Photo by Tom Ross
Leif Hovelsen is this year's grand marshal of the Winter Carnival.
Steamboat Springs The grand marshal of the 96th Winter Carnival, Leif Hovelsen, is a fascinating link to the genesis of recreational skiing in Steamboat Springs.
Hovelsen's father, Carl Howelsen (as we have come to spell the family surname), came to Steamboat in 1913 and ignited an interest in the sport that is more alive in 2009 than ever.
"As far as I can understand, he had some charisma that people caught," Leif (he pronounces his name "life") said.
Leif Hovelsen, 85, has made periodic trips to Steamboat during winter for several decades. He clearly feels a strong emotional connection to the small Colorado city where his father lived for nine years before returning to Norway for good.
Hovelsen made a lasting contribution to ski history here in 1984 when he wrote "The Flying Norseman," an account of his father's life and his role in promoting skiing in North America. Carl's influence was widespread, from establishing a ski jumping club in Chicago to touring the country with Barnum and Bailey's Greatest Show on Earth. His brief stint under the giant circus tent included a triumphant indoor ski jumping performance in Madison Square Garden in March 1907.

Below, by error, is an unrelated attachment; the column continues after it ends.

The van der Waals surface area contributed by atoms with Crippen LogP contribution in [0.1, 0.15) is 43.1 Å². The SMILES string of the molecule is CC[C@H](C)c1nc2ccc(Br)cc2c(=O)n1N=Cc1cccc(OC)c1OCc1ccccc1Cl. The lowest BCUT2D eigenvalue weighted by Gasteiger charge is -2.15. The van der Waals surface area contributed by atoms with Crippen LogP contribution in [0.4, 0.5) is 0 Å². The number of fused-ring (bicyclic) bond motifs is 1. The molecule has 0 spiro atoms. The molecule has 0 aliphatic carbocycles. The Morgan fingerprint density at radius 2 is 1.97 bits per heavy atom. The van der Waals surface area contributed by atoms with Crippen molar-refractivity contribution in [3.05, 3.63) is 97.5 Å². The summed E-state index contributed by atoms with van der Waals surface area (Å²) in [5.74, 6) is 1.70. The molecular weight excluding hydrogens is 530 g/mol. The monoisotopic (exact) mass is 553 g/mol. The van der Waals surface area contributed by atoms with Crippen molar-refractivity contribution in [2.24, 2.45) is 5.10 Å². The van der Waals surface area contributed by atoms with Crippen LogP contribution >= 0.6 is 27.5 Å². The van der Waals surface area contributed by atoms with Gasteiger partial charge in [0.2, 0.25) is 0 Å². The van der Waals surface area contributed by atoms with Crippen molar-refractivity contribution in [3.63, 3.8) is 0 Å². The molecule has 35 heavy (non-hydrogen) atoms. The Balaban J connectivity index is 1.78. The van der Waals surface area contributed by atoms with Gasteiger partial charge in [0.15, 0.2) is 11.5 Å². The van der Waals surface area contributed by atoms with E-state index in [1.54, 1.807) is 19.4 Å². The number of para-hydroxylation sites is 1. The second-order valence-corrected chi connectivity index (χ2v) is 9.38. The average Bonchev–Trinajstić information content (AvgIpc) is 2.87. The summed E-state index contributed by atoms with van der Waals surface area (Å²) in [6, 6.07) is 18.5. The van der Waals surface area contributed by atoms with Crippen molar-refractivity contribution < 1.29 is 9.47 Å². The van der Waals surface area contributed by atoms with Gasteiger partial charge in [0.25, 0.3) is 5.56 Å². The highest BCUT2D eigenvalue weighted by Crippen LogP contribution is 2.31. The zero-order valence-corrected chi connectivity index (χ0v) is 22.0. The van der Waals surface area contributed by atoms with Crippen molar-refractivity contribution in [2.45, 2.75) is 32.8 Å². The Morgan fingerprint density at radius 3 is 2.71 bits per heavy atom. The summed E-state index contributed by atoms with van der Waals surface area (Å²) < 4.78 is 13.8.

However, to describe Leif Hovelsen solely in the context of preserving his father's legacy would be a disservice. He is a complex man himself, who as a 20-year-old, survived imprisonment by the Nazis and went on to pursue a career in international relations. Through an organization called Moral Rearmament, he worked closely with dissidents Russia and in Eastern European countries that struggled to resist Soviet Cold War dominance. Hovelsen recently re-edited his original papers into a new book about the subject.
"I wrote it for my 12 godchildren," he said.
Hovelsen continues to thrill at the successes of Steamboat athletes who are competing in international Nordic skiing competitions, and marvels at the 1,000 youngsters who now take part in Steamboat Springs Winter Sports Club programs. His interest is sincere, and he is up to date with the progress of young men who represent the future of the U.S. Nordic Combined Team.
"I'm particularly keeping a close eye on Bryan Fletcher," he said.
Hovelsen is particularly excited for the arrival of Feb. 6, when a full-length statue of his father created by artist Barbara Robison will be unveiled in the lobby of the new Howelsen Place building at Seventh Street and Lincoln Avenue.
That his father worked as a mason on some of Lincoln Avenue's historic building is just as important to Leif as his role in skiing.
"It's symbolic that he's in a building of his own, and it is a quality building that lets him gaze out on his own quality work. That was his hallmark."